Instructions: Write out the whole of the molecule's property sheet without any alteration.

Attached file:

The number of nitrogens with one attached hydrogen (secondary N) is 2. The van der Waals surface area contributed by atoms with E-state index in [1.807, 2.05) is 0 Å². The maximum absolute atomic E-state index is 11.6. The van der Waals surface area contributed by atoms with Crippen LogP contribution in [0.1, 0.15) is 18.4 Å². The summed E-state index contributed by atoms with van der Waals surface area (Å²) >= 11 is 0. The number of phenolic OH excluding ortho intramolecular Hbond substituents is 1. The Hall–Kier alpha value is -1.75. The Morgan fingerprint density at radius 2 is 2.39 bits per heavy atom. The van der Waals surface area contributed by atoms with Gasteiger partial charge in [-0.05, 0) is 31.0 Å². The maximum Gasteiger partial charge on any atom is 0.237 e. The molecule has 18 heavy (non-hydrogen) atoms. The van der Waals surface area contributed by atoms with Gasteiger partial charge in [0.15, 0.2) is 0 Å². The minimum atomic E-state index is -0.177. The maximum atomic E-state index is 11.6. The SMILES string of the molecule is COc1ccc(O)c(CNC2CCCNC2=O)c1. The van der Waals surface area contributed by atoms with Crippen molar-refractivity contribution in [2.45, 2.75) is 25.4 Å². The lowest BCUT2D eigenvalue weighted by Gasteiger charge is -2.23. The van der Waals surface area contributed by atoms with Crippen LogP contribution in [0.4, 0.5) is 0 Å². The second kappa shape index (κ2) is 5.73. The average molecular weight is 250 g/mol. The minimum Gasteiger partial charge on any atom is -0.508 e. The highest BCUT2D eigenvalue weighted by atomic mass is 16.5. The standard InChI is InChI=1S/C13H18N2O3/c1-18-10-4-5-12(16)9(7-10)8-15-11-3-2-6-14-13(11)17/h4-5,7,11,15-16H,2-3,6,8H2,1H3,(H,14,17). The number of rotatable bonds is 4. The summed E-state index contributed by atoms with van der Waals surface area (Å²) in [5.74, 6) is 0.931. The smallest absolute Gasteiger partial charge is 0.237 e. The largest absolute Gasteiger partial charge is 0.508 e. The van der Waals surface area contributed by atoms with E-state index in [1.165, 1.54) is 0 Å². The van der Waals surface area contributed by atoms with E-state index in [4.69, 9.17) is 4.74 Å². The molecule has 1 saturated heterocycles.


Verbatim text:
The number of nitrogens with one attached hydrogen (secondary N) is 2. The van der Waals surface area contributed by atoms with E-state index in [1.807, 2.05) is 0 Å². The maximum absolute atomic E-state index is 11.6. The van der Waals surface area contributed by atoms with Crippen LogP contribution in [0.1, 0.15) is 18.4 Å². The summed E-state index contributed by atoms with van der Waals surface area (Å²) >= 11 is 0. The number of phenolic OH excluding ortho intramolecular Hbond substituents is 1. The Hall–Kier alpha value is -1.75. The Morgan fingerprint density at radius 2 is 2.39 bits per heavy atom. The van der Waals surface area contributed by atoms with Gasteiger partial charge in [-0.05, 0) is 31.0 Å². The maximum Gasteiger partial charge on any atom is 0.237 e. The molecule has 18 heavy (non-hydrogen) atoms. The van der Waals surface area contributed by atoms with Gasteiger partial charge in [0.15, 0.2) is 0 Å². The minimum atomic E-state index is -0.177. The maximum atomic E-state index is 11.6. The SMILES string of the molecule is COc1ccc(O)c(CNC2CCCNC2=O)c1. The van der Waals surface area contributed by atoms with Crippen molar-refractivity contribution in [2.45, 2.75) is 25.4 Å². The lowest BCUT2D eigenvalue weighted by Gasteiger charge is -2.23. The van der Waals surface area contributed by atoms with Crippen LogP contribution in [0.4, 0.5) is 0 Å². The second kappa shape index (κ2) is 5.73. The average molecular weight is 250 g/mol. The minimum Gasteiger partial charge on any atom is -0.508 e. The highest BCUT2D eigenvalue weighted by atomic mass is 16.5. The standard InChI is InChI=1S/C13H18N2O3/c1-18-10-4-5-12(16)9(7-10)8-15-11-3-2-6-14-13(11)17/h4-5,7,11,15-16H,2-3,6,8H2,1H3,(H,14,17). The number of rotatable bonds is 4. The summed E-state index contributed by atoms with van der Waals surface area (Å²) in [5.74, 6) is 0.931. The smallest absolute Gasteiger partial charge is 0.237 e. The largest absolute Gasteiger partial charge is 0.508 e. The van der Waals surface area contributed by atoms with E-state index in [1.165, 1.54) is 0 Å². The van der Waals surface area contributed by atoms with E-state index in [4.69, 9.17) is 4.74 Å². The molecule has 1 saturated heterocycles.